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In the crypto-native community, exchanges get a bad rep. Between a plethora of cryptocurrency exchange breaches since 2014 and high-profile insider theft cases, the smart investor usually chooses a custodial solution, not an exchange, to keep their vital funds.
Exchanges’ poor reputation is rooted in the pitfalls of a co-wallet system: the practice of keeping the majority (80-95%) of the exchange’s total assets in a hardware-based system (e.g. hardware security modules, or HSMs), then making small transfers to individual “hot” (software-based) wallets to enable liquidity.
In this article, we’ll outline four distinct disadvantages of the existing standard that prevent exchanges from achieving volume, growing their business, and offering more services.
1. Customer Trust Issues
With over $1.86B in crypto having been stolen from exchanges in the past 5 years, it’s no wonder the crypto-savvy consumer is skeptical about exchanges’ reliability.
Widespread public movements like the “Proof of Keys” annual event seek to prove that most exchanges are not able to give customers autonomy over their own funds – a reality not due to greed, but due to the slow transaction time inherent in the co-wallet setup.
The lack of public trust in exchanges has a ripple effect beyond online chatter and a renegade move to pull keys out of exchanges on the same day.
The average crypto holder will spread his/her assets among several exchanges; from an exchange’s end, this means a significant drop in potential volume per existing customer – and a large loss in potential revenue.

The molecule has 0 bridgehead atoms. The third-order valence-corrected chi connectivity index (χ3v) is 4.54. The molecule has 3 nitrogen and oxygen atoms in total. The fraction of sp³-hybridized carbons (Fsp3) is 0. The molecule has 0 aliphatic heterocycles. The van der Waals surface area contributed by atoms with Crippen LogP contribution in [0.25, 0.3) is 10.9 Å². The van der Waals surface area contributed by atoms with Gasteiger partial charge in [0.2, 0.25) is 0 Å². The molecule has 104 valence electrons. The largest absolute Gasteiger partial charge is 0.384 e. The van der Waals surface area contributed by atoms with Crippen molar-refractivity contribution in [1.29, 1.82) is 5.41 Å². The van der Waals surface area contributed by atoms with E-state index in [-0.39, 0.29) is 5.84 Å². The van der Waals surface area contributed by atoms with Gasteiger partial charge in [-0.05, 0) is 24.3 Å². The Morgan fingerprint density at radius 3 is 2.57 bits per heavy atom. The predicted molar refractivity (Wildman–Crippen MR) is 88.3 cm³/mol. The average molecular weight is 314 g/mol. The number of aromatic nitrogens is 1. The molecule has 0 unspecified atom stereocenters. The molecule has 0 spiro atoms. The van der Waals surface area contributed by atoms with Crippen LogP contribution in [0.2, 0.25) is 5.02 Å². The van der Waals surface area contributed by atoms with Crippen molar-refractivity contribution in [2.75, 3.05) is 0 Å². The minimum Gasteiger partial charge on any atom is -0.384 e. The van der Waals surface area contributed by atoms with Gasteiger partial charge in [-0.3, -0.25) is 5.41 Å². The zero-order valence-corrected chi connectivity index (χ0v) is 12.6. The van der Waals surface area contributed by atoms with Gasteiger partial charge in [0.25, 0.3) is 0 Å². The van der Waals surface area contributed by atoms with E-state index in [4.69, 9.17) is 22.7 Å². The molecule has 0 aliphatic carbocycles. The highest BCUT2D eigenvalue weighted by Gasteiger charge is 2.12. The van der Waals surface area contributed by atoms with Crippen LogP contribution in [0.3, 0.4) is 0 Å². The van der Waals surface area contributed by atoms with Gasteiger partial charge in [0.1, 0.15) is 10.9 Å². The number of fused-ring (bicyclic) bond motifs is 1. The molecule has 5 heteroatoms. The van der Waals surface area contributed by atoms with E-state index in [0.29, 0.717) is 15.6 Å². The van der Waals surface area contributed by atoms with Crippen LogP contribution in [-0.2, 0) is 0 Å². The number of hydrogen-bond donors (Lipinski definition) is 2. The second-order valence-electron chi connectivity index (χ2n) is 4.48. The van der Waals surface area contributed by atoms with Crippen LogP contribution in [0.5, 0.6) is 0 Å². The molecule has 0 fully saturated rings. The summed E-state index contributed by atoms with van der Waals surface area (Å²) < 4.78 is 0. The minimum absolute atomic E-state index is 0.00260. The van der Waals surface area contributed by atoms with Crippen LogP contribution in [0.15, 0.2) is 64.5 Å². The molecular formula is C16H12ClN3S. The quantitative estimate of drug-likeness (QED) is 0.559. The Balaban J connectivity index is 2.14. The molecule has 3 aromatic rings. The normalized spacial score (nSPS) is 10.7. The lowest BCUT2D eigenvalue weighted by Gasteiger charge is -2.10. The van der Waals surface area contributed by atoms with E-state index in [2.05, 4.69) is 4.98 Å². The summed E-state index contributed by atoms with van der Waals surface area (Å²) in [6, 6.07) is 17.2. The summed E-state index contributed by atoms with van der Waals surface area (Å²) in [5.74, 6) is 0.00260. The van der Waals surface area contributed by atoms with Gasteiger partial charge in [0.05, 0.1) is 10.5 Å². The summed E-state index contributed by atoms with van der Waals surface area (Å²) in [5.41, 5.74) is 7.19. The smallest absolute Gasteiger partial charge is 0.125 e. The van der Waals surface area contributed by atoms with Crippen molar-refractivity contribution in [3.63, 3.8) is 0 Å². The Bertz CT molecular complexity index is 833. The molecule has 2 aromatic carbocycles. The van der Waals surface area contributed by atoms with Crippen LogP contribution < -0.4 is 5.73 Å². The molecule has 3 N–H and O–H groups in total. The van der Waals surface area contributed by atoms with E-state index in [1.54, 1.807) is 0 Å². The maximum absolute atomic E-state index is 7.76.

On the macro scale, the loss of trust in exchanges has prevented players in the fiat community from working with existing exchange institutions to bridge the two sectors. In layman’s terms, customer trust is the key to the financial sector and the fintech sector unifying the playing field for the modern investor and/or trader.
2. Limited Service Offerings
Until now, token transactions have mostly been carried out manually. In many exchanges, assets primarily sit in cold wallets – on an HSM, for example – and a human approver must access the asset to manually carry out a transaction. This can take hours, days – even weeks, depending on the exact circumstances and on the exchange’s approval policies (for example, a large transaction can require several human approvals before being authorized).
Forward-thinking exchanges may have implemented multi-sig – but multi-sig transactions can create slower block transaction times, and create overall total cost of ownership (TCO) issues for service providers. The result: no matter what solution exchanges are using, most of them are facing significant hurdles in offering the same range of financial services as in fiat.
3. Inability to Automate
The human-approver system prevents automation – and limits the number of transactions being conducted to the number of staff and the number of cold wallets available and accessible by those staff. A sudden upsurge in trading volume could force the exchange to scramble to keep up with the hardware support needed for so many assets – a costly endeavor that also takes significant time.
Another pitfall of the automation debacle? Being limited to operating hours. Even in the best of circumstances, humans deserve vacations – and that means a delay in transaction approval and clearance during weekends, holidays, and overnight.
4. Low Adaptivity
New ledgers rise and fall all the time – due to the crypto market’s natural volatility, the prevalence of sudden hard forks (the ETC/ECH hard fork, for example – or BTC/BSV), and widespread security issues.
Crypto Exchanges Cold Storage systems usually rely on HSMs as a gold standard – and HSMs are limited in the number of cryptographic curves they are able to process. Tokens are based on specific curves; if a new token rises which does not fall within the set curve of the supporting HSM, the exchange is left without a fast means of offering it to their customers. It’s a kiss of death in a market that constantly pivots.
Is Hardware Enough to Protect Digital Currency?
Crypto exchanges rely on the ability to pivot – and to scale.
Hardware presents all the limitations of using a physical infrastructure for digital currency, and it’s keeping exchanges from producing the volume they need to increase revenue, the range of services to attract the semi-professional crypto-trading class, and the flexibility to move with the market.